Duke head coach Mike Krzyzewski celebrates with Matt Jones after the second half of a college basketball regional final game against Gonzaga in the NCAA Tournament Sunday, March 29, 2015, in Houston. Duke won 66-52. (AP Photo/Charlie Riedel)
HOUSTON - Jahlil Okafor, the 6-foot-11, all-everything freshman center for the Duke Blue Devils, stood on a ladder for what seemed like too long.
For a program that will make its 16th Final Four appearance, cutting down nets is still a new experience for a team that plays four freshmen, including three starters.
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"It's the youngest team I've ever had," Duke coach Mike Krzyzewski said. "No one would ever say that because it's Duke or because it's me."
Krzyzewski tied legendary UCLA coach John Wooden with his 12th Final Four appearance, yet his team's youth makes its trip to Indianapolis next weekend unlike any he has made before.
"He's obviously been to a bunch of Final Fours, but for him to be as happy for us as he was when he won his first one, says a lot about him," Okafor said.
In the one-and-done era, it's not surprising that a team led by a group of freshmen have reached the Final Four. Take your pick from Kentucky's recent teams or even go back to Carmelo Anthony and 2003 Syracuse. But it has never happened at Duke, and Krzyzewski said coaching USA Basketball helped him adapt.
"A teacher should learn with every new year that he or she has an opportunity to teach, because the students can bring out new things for you," Krzyzewski said. "If you're creative and see their talents and say oh, you know, 'Boy, look how they're meshing.'"
Of course, it's not only the freshmen who have helped Duke complete its run to the Final Four. With only eight players in the rotation, everyone plays a key role and no one has been more instrumental than senior guard Quinn Cook.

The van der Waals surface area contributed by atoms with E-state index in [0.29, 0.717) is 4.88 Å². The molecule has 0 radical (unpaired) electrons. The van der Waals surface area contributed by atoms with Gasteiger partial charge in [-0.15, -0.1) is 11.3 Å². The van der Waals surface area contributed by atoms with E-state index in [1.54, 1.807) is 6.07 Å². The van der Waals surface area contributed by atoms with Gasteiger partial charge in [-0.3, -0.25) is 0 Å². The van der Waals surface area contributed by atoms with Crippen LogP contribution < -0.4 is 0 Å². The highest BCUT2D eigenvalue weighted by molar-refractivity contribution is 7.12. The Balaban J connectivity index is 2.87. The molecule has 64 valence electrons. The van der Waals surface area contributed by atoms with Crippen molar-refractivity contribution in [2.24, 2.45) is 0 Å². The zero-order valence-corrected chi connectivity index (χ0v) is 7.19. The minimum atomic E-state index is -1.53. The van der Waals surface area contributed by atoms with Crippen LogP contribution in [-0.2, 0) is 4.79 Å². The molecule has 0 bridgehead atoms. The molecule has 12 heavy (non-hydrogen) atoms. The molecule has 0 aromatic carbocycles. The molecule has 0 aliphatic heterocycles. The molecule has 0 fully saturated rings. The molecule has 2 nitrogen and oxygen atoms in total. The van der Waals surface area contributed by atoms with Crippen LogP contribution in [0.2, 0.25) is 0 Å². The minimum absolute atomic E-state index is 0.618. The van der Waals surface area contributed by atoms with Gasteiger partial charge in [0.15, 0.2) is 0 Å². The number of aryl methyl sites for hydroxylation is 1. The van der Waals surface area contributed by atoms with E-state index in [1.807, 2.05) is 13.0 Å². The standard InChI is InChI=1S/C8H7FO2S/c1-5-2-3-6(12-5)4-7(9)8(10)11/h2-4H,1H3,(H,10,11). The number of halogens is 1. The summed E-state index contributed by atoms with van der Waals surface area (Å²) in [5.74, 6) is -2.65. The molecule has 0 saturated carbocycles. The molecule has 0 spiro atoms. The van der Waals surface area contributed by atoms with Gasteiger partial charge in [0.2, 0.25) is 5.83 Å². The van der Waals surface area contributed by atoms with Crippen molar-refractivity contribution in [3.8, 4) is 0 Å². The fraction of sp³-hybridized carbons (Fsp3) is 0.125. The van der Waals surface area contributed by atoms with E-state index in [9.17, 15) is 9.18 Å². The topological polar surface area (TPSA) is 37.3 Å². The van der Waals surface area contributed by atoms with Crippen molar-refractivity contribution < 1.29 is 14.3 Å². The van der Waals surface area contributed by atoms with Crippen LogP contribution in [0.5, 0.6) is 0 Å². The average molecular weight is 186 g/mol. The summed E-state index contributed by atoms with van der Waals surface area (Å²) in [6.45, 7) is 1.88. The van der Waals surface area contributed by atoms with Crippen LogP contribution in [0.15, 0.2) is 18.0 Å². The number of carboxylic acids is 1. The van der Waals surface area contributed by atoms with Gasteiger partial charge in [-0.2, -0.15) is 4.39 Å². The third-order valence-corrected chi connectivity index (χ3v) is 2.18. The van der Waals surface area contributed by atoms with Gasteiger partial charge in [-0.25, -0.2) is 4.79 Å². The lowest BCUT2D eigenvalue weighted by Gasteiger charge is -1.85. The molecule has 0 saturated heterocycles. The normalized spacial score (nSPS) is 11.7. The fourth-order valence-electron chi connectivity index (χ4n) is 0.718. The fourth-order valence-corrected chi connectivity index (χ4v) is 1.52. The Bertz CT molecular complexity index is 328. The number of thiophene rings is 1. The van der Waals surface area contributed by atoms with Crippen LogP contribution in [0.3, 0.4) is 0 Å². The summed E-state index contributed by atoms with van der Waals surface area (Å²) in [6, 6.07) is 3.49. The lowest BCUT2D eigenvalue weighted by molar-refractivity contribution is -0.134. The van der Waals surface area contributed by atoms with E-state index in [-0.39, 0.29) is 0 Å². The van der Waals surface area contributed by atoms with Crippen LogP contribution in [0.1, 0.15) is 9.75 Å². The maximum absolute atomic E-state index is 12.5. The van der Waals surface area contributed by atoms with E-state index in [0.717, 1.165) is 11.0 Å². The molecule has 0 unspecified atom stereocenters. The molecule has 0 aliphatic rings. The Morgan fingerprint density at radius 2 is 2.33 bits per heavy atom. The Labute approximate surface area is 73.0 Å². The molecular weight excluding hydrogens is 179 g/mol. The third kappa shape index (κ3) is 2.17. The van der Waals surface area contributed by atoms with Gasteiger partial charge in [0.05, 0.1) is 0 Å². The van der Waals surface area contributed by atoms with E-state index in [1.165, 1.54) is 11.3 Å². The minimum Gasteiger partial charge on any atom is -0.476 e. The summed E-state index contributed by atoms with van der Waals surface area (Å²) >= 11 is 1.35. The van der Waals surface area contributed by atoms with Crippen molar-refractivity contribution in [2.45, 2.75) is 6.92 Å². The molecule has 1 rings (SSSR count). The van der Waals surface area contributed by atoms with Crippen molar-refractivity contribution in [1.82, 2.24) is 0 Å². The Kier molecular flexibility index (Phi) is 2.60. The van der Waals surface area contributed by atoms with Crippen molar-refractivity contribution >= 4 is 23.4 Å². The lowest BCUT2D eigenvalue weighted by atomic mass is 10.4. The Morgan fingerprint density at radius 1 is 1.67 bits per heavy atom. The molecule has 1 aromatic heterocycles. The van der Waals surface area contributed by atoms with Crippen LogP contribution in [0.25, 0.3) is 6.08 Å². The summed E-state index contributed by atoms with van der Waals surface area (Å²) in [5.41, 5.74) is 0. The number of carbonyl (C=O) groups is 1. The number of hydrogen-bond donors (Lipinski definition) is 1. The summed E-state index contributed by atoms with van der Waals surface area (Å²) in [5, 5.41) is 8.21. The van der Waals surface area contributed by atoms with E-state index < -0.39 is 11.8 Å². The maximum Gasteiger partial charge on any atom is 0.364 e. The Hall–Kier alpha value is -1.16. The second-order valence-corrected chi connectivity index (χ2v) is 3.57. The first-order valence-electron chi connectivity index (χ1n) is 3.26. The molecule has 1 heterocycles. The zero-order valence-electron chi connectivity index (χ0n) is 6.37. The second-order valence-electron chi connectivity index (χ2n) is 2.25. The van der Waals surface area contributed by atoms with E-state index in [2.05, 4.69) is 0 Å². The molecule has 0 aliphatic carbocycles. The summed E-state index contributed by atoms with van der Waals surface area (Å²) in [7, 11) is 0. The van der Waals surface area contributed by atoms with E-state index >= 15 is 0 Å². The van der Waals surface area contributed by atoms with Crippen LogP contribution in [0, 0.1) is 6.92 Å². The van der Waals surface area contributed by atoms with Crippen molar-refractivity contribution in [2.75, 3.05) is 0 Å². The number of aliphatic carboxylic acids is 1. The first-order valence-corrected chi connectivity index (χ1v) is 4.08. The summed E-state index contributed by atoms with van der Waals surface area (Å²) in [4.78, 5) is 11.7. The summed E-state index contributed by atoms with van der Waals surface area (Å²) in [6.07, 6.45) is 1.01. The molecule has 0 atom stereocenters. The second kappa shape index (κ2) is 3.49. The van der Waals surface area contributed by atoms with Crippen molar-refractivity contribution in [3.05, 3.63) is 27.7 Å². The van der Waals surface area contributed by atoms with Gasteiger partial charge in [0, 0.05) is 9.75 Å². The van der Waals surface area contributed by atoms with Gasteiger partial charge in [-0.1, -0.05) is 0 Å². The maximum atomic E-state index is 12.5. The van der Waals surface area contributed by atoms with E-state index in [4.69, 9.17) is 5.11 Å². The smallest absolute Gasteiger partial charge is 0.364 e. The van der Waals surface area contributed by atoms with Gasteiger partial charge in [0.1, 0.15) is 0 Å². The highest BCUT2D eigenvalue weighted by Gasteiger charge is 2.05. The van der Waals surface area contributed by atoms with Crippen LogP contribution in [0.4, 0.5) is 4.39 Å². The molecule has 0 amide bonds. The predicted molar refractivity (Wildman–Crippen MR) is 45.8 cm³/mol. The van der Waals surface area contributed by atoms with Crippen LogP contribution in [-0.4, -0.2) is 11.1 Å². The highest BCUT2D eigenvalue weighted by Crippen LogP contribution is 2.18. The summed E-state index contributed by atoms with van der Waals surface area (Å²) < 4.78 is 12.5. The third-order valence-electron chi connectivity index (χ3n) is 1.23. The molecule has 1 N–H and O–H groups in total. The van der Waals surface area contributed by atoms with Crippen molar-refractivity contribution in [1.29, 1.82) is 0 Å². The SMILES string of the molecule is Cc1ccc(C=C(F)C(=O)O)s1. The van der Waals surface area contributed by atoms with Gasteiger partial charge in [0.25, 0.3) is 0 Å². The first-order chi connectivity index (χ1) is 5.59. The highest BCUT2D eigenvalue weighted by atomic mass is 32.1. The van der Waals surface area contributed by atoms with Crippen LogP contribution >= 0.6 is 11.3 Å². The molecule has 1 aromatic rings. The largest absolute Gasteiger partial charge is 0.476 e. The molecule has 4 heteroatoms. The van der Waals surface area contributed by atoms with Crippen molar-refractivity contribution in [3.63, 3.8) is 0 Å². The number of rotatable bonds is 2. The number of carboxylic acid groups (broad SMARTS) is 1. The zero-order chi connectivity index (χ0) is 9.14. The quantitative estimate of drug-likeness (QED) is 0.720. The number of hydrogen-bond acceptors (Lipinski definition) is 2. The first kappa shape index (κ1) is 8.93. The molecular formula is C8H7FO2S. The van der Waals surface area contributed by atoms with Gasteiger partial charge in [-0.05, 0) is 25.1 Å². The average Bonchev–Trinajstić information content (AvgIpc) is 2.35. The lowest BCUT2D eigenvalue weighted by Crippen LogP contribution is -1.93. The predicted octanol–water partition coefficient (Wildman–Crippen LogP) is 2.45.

Many questioned if he could co-exist with Tyus Jones this season, as Cook's role changed from point guard to playing off the ball. Cook adapted and became the Blue Devils' unquestioned leader and the positive influence needed for such a young roster.
Cook said it was as simple as trusting in a process.
"Everybody is here for a reason," he said. "Since I've been here, a freshman has been a big part of our success, so everybody has to be ready."
Krzyzewski has depended on talented, one-and-done caliber players before including Kyrie Irving, Austin Rivers and, last season, Jabari Parker. This season Krzyzewski took a gamble by leaning so heavily on a group of rookies, but it has proven to be the right choice. On Sunday, leading 41-38, while in the air and out of bounds, Jones had the wherewithal to throw the ball off Przemek Karnowski, who had fallen on the floor and was also out of bounds, to save a possession.
Justise Winslow, who tied Matt Jones with a game-high 16 points, provided the dagger 3-point shot with 2:42 left to put the Blue Devils up nine.
Okafor, who has endured a season-long knock on his defense, deflected and stole a Kevin Pangos pass and dribbled from midcourt for a layup.
"Coach always used to talk about the difference between game pressure and tournament pressure," said Grant Hill, who won titles in 1991 and 1992 with the Blue Devils and called the game for CBS. "They've handled that tournament pressure. They were tested a bit in the second half, ... They showed a lot of grit, a lot of fight."
So when Gonzaga went on a 12-3 run after intermission and took its biggest lead of the game, the Blue Devils didn't show any signs of panic.
Ronald Martinez/Getty ImagesTyus Jones, Jahlil Okafor, Justise Winslow rank in the Blue Devils' top four in minutes played per game.
"It was just a point where we know we're better than that," Jones said. "We came out at halftime not as strong, but basketball is a game of runs so we looked at it like now we have to go on one."
Jon Scheyer was a starting guard on the 2010 national championship team, the last time Duke reached the Final Four. Now an assistant coach, Scheyer said the freshmen had a toughness that took three years for his senior class to develop.
Scheyer said it started with the win at Wisconsin. That gave the group confirmation that their confidence shouldn't be confused with arrogance.
"By the time we got to be juniors and seniors, I feel like we were tougher than anybody we played, and this group has just done that on their own," Scheyer said. "I think it's just who they are."
As he did in Charlotte, North Carolina, when the Blue Devils were seconds away from advancing to the Sweet 16, Krzyzewski unexpectedly relaxed his thoughtful scowl. Then he happily proclaimed in a late timeout huddle, "We're going to Indianapolis."
"For it to finally be here, we are not satisfied, but we are very happy with what we have accomplished," Winslow said. "We've got two more, and I can't wait to get to Indianapolis."